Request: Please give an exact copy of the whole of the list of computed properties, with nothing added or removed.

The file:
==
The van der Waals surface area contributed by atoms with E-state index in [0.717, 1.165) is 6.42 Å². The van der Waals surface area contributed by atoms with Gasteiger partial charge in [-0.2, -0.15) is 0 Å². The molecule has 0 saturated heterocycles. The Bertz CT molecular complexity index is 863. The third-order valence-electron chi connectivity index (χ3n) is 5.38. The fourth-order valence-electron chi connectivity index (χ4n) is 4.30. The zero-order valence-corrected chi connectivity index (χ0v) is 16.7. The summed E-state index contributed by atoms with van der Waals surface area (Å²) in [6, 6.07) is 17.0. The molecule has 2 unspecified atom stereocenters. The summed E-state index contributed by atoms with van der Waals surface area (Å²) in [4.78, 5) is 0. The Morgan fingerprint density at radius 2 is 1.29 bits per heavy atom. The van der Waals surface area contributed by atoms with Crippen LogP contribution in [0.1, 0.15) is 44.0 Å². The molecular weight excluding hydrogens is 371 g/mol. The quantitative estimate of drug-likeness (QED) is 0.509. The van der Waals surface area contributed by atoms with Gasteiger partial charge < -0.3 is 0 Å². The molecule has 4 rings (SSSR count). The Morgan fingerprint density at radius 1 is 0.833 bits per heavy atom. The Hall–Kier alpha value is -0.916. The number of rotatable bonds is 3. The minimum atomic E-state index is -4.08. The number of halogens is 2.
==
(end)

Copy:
The van der Waals surface area contributed by atoms with E-state index in [0.717, 1.165) is 6.42 Å². The van der Waals surface area contributed by atoms with Gasteiger partial charge in [-0.2, -0.15) is 0 Å². The molecule has 0 saturated heterocycles. The Bertz CT molecular complexity index is 863. The third-order valence-electron chi connectivity index (χ3n) is 5.38. The fourth-order valence-electron chi connectivity index (χ4n) is 4.30. The zero-order valence-corrected chi connectivity index (χ0v) is 16.7. The summed E-state index contributed by atoms with van der Waals surface area (Å²) in [6, 6.07) is 17.0. The molecule has 2 unspecified atom stereocenters. The summed E-state index contributed by atoms with van der Waals surface area (Å²) in [4.78, 5) is 0. The Morgan fingerprint density at radius 2 is 1.29 bits per heavy atom. The van der Waals surface area contributed by atoms with Crippen LogP contribution in [0.1, 0.15) is 44.0 Å². The molecular weight excluding hydrogens is 371 g/mol. The quantitative estimate of drug-likeness (QED) is 0.509. The van der Waals surface area contributed by atoms with Gasteiger partial charge < -0.3 is 0 Å². The molecule has 4 rings (SSSR count). The Morgan fingerprint density at radius 1 is 0.833 bits per heavy atom. The Hall–Kier alpha value is -0.916. The number of rotatable bonds is 3. The minimum atomic E-state index is -4.08. The number of halogens is 2.